Can cynaps*kreativ maintain a favorable search engine placement for my Web site?
Maintaining gauranteed high search engine results is a full time job that requires vigilance, commitment, and continual research to stay up-to-date. Because cynaps*kreativ is committed to developing and completing quality design projects, we cannot commit the resources required to perform this function and gaurantee its success.
If search engine results are important to you, please indicate it's this before your Web site development begins and cynaps*kreativ will evaluate and recommend up to three Search Engine Optimization services for your review and selection. Your site will then be created and developed according to the information provided by that service to ensure your site and its' content are optimized for the best ratings.
Can cynaps*kreativ host my Web site?
We do not provide Web hosting services. However, we will assess your Web site hosting needs, review services, and recommend a Web host and hosting package.
What are my options for photos?
For your project's photography needs, you have four options. A good resource may be photos already in your possession. Most can be used as long as they're not bound by copyrights or photographer contracts, and you have quality images or files. You also have two stock photography options, such as less expensive royalty-free images and more expensive licensed images. Royalty-free images cost less, but you run the risk of the same photo being used by other businesses, or worse, other competitors. This has occurred with more popular images. Licensed images can be a good option, but they do cost more, it may take some time to find the correct image, and the licensing company may have very strict usage guidelines. The final, and often the best option, is to plan for new photography, a service offered by cynaps*kreativ. The photos can be planned and "composed" and shot specifically for the project . Often, the costs are comparable to or better than licensed stock photography, but without the licensing restrictions, there are more options and images to choose from, and they will apply directly to your company, products, and/or services.
Can I take my own photos?
Just about any photo can be used as long as it's provided in a format and resolution suitable for the production requirements of the project. However, professional photography will have a more positive impact, and improve the overall image of your materials or Web site. Photography can affect the overall impression of a piece, though the viewer may not realize what is affecting their impression. An experienced photographer with the right equipment will control every aspect of the photo shoot, including lighting, all camera settings, focal lengths from telephoto to wide-angle, multiple perspectives, and when applicable, creative use of depth-of-field to limit focus to a very specific part of the subject. One aspect alone, lighting, can make a big difference. For example, photos shot with a direct flash will have a flat, washed-out look, while photos shot with two or three studio lights will have more depth and tonal range. It could mean the difference between your brochure looking like a family photo album versus a polished and professional presentation.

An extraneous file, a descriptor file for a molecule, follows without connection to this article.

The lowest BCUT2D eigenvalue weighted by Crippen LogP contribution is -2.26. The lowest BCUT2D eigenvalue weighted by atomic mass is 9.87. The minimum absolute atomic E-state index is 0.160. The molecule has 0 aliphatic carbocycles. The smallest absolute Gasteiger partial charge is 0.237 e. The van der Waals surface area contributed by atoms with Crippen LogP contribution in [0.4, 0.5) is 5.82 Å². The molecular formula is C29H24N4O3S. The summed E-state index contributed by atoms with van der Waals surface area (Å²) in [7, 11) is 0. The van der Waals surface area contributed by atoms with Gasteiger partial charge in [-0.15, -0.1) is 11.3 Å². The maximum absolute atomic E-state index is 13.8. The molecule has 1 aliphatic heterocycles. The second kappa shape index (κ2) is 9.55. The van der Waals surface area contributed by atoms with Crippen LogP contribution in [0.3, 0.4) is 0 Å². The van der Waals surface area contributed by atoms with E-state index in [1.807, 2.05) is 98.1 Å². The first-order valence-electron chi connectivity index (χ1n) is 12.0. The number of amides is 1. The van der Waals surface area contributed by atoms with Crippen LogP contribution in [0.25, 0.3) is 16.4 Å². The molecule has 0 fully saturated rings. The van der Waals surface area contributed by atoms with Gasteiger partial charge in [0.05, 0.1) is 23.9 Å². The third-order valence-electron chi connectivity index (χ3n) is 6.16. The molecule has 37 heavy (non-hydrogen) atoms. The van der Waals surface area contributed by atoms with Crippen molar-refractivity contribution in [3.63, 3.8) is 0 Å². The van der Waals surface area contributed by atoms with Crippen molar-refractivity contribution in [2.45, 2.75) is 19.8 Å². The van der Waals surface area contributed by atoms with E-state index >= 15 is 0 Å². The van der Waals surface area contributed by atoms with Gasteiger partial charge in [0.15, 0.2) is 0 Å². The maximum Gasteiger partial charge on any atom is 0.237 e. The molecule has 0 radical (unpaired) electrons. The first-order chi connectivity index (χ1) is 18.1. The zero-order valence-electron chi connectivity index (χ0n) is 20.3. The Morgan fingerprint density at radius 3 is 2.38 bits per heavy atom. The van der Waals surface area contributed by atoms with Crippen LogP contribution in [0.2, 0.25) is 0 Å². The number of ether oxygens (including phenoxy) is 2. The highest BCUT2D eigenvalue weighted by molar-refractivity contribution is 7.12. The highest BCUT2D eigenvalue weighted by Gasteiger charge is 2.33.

How do you price your photography?
Photography charges are based on half and full day rates. This includes travel time to the location, setting up (and packing up) equipment, test shots, "adjusting" the scene or composition of the subjects, and shooting multiple exposures, focal lengths and perspectives. This also includes services after the photo shoot to organize and rename the files, batch-process them to make preview copies, and upload them to the Internet for review and selection.
Why do you take so many photos? Do I have to pay for all of them?
Any professional photographer will take multiple exposures of any subject, with different settings, position, and focal lengths. Often, out of every 20-30 photos of each subject, two or three will be selected. Shooting multiple images during one photo shoot is much cheaper than scheduling another photo shoot for a redo, and it provides more options for the layout and design. Because everything is digital now, there's no additional charge for all the extra photos.
Can you just stop by for a few minutes and shoot some photos?
Good photography requires some effort, planning, and time. Even for sun-lit exterior shots, photographs should be taken during the best time of the day with good sunlight, and it takes some time to shoot multiple exposures at different settings, focal lengths, and perspectives. photos shot inside often require setting up and testing proper lighting, taking test shots, reviewing the images, and making adjustments to the lighting and composition. Most interior shots take at least 30 or 40 minutes for each subject. It's rare that pulling out a camera and snapping a couple of photos will produce anything that comes close to photos that are planned and prepared properly.
During the photo shoot, you seem obsessed with the details?